benign Tumors of breast

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benign Tumors of breast by Mind Map: benign Tumors of breast

1. STROMAL TUMORS

1.1. Types:

1.1.1. fibroadenoma

1.1.1.1. The most common benign tumor of the female breast

1.1.1.2. Composed of both epithelial and stromal tissue derived from the TDLU.

1.1.1.3. Clinical:

1.1.1.3.1. Any age ,most common before age 30

1.1.1.3.2. • Usually present with a palpable mass

1.1.1.3.3. • Regression usually occurs after menopause

1.1.1.3.4. It may increase in size during pregnancy and cease to grow after menopause.

1.1.1.4. Histology:

1.1.1.4.1. The tumor presents as a spherical, rubbery nodule, which is sharply circumscribed from the surrounding breast tissue and so is freely movable and can be shelled out.

1.1.1.4.2. The tumor is usually solitary but may be multiple and involve both breasts.

1.1.1.4.3. The cut surface is pearl-white

1.1.1.4.4. • Spherical nodules

1.1.1.4.5. • Sharply demarcated

1.1.1.4.6. • Freely movable

1.1.1.4.7. • Size vary

1.1.1.4.8. • Proliferation in both glands and stroma

1.1.1.4.9. Histologically, the tumor is composed of a mixture of ducts and fibrous connective tissue.

1.1.1.4.10. picture slide 40 & 41

1.1.1.5. Behavior:

1.1.1.5.1. • The tumor is completely benign.

1.1.1.5.2. • Rarely, carcinoma may arise within a fibroadenoma.

1.1.1.6. Treatment:

1.1.1.6.1. lumpectomy (only the lump is removed)

1.1.2. Phylloids tumor

1.1.2.1. Phyllodes tumors, like fibroadenomas, arise from intralobular stroma.

1.1.2.2. Clinical:

1.1.2.2.1. Although they can occur at any age, most present in the sixth decade, 10 to 20 years later than the average presentation of a fibroadenoma

1.1.2.2.2. Most present as palpable masses

1.1.2.3. Treatment:

1.1.2.3.1. Phyllodes tumors must be excised with wide margins to avoid the high risk of local recurrences.

1.1.2.4. Behavior:

1.1.2.4.1. The majority are low-grade tumors that may recur locally but only rarely metastasize.

1.1.2.4.2. Rare high-grade lesions behave aggressively, with frequent local recurrences and distant hematogenous metastases in about one third of cases.

2. Fibrocystic change

2.1. most common disorder of the breast.

2.2. Clinical:

2.2.1. Often produce palpable lumps

2.2.2. The condition is diagnosed frequently between the ages of 20 and 55 and decreases progressively after the menopause.

2.2.3. Presentation:

2.2.3.1. Fibrocystic change presents with asymptomatic masses in the breast, which are discovered by palpation.

2.2.3.1.1. The masses vary from diffuse small irregularities (lumpy bumpy breast) to a discrete mass or masses.

2.2.3.2. Pain may be focal or diffuse and may or may not be associated with the lumps

2.2.3.3. It may also present with pain, which may be cyclical with midcycle or pre-menstrual discomfort.

2.3. Characterized by various combinations of

2.3.1. fibrous overgrowth

2.3.2. cysts

2.3.3. epithelial proliferation

2.4. The cause of fibrocystic change is not known.

2.5. Three patterns of morphologic changes:

2.5.1. 1- Cyst formation

2.5.1.1. • Cysts :small to big in size ,lined by benign epithelium with apocrine metaplasia.

2.5.1.2. Histologically, cysts may be lined by flattened epithelium, columnar epithelium with features of apocrine cells or may completely lack an epithelial lining.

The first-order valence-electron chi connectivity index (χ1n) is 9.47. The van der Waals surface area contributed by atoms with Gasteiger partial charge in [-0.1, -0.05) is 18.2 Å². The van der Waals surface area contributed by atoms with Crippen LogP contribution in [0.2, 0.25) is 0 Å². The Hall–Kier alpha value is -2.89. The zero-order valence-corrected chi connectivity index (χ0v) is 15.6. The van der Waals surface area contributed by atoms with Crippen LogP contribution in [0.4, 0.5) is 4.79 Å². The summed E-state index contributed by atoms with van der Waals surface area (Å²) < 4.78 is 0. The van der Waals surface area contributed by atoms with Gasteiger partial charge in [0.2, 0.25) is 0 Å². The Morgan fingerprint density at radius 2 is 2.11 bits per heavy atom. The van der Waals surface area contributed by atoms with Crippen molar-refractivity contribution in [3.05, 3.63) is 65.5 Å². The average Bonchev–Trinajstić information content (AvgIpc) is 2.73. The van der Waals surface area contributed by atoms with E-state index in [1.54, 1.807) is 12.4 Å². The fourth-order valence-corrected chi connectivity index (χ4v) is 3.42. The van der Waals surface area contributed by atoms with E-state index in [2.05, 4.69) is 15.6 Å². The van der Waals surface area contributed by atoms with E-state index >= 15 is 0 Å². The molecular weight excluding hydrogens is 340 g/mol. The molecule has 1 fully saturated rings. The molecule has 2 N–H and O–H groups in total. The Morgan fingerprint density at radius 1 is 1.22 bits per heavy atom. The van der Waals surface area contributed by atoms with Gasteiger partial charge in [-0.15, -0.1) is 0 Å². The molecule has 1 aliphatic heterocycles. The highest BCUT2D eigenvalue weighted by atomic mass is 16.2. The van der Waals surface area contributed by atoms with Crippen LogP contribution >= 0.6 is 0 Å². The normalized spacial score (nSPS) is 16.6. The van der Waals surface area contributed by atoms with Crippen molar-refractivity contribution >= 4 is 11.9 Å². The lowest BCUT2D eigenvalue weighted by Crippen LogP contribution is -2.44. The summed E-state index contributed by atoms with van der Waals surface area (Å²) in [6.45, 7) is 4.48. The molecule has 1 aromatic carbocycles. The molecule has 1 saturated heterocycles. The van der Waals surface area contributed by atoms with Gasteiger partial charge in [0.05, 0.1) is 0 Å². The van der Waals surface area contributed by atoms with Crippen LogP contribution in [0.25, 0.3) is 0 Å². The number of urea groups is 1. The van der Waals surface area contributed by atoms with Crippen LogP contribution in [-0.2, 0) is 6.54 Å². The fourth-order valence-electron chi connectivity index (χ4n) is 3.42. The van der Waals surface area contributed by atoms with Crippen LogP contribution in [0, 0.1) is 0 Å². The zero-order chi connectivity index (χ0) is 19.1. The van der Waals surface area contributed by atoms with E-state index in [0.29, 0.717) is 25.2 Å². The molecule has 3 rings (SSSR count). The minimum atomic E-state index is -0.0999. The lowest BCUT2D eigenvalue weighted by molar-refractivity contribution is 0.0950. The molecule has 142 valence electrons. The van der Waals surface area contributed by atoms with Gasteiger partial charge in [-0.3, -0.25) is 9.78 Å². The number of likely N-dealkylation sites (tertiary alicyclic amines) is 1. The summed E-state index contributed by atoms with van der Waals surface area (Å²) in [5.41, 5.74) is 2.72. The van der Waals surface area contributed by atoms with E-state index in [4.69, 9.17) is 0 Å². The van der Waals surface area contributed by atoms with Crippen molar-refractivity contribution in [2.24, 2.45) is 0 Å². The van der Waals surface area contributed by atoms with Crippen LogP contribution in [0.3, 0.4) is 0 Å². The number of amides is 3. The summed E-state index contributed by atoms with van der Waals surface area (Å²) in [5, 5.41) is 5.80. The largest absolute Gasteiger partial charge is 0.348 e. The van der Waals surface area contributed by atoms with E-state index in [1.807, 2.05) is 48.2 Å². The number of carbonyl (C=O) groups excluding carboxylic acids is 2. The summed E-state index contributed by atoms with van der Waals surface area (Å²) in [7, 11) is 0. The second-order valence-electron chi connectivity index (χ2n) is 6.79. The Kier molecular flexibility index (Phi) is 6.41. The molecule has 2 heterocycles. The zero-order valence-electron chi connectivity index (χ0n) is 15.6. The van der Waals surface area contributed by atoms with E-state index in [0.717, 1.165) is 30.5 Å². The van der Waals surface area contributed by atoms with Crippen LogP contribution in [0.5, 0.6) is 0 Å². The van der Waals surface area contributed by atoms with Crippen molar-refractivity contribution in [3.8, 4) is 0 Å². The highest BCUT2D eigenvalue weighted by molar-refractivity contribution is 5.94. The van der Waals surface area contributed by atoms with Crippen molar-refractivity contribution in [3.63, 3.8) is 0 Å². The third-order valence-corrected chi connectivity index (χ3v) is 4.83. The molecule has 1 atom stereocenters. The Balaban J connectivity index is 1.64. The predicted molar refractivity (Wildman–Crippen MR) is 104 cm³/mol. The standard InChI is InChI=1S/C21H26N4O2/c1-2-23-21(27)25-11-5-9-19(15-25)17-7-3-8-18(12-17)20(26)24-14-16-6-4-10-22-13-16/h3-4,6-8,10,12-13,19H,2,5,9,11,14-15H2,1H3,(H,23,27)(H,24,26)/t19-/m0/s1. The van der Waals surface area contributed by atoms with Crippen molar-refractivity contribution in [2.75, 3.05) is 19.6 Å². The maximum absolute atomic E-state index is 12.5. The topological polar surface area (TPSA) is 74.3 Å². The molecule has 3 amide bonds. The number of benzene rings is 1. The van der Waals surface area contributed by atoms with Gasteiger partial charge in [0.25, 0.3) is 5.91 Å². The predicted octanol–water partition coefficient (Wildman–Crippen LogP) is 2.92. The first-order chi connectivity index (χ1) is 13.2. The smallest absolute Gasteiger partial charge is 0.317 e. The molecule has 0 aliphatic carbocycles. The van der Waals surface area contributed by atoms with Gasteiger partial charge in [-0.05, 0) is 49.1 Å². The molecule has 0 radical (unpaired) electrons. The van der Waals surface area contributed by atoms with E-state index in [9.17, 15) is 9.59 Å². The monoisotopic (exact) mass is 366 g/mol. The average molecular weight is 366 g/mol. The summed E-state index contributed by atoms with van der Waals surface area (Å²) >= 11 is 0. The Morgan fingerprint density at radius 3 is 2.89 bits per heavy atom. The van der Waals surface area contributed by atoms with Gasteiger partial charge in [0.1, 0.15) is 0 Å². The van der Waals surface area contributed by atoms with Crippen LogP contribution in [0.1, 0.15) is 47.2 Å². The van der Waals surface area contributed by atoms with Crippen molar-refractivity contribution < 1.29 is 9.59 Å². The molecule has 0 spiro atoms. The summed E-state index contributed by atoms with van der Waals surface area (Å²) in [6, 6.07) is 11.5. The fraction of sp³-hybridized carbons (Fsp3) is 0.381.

2.5.1.3. Semi-translucent or turbid fluid

2.5.2. 2- Fibrosis

2.5.2.1. • Fibrosis : contribute to the palpable firmness of the breast.

2.5.2.2. New Node

2.5.3. 3- Adenosis

2.5.3.1. Adenosis : Increase in the number of acini per lobule. • Adenosis can be seen in pregnancy.

3. Proliferative breast disease

3.1. proliferative Disease without Atypia

3.1.1. Clinical:

3.1.1.1. • Rarely form palpable masses

3.1.1.1.1. New Node

3.1.1.2. • Detected as mammographic densities.

3.1.1.3. • Incidental finding

3.1.1.4. • e.g.Large duct papilloma present in 80% as nipple discharge.

3.1.1.5. • Risk for cancer is 1.5 – 2 times normal

3.1.2. definition:

3.1.2.1. Proliferation of ductal epithelium and/or stroma without cellular abnormalities that are suggestive of cancer

3.1.3. Types:

3.1.3.1. Epithelial hyperplasia

3.1.3.1.1. Definition:

3.1.3.1.2. Ranges:

3.1.3.1.3. Histology:

3.1.3.2. Sclerosing adenosis

3.1.3.2.1. Clinical:

3.1.3.2.2. Histology

3.1.3.3. complex sclerosing lesions/radial scar

3.1.3.3.1. Definition:

3.1.3.3.2. Histology:

3.1.3.3.3. picture slide 25

3.1.3.4. Papillomas

3.1.3.4.1. It arises more often in the central part of the breast from the lactiferous ducts (75%) but can occur in any quadrant.

3.1.3.4.2. Histology:

3.1.3.4.3. Clinical:

3.1.3.4.4. This is a papillary tumor that arises from the duct epithelium including large ducts.

3.2. Atypical hyperplasia

3.2.1. Proliferative Breast Disease with Atpyia

3.2.1.1. Risk for cancer is 4-5 times normal

3.2.1.2. definition:

3.2.1.2.1. Atypical hyperplasia is a cellular proliferation resembling ductal carcinoma in situ (DCIS) or lobular carcinoma in situ (LCIS) but lacking sufficient qualitative or quantitative features for a diagnosis of carcinoma in situ.

3.2.1.2.2. Atypical hyperplasia has some of the architectural and cytologic features of carcinoma in situ but lack the complete criteria for that diagnosis and is categorized as ductal or lobular in type

3.2.1.3. Tyes:

3.2.1.3.1. Atypical ductal hyperplasia.

3.2.1.3.2. Atypical lobular hyperplasia.

3.2.1.4. picture slide 33

4. Non proliferative breast changes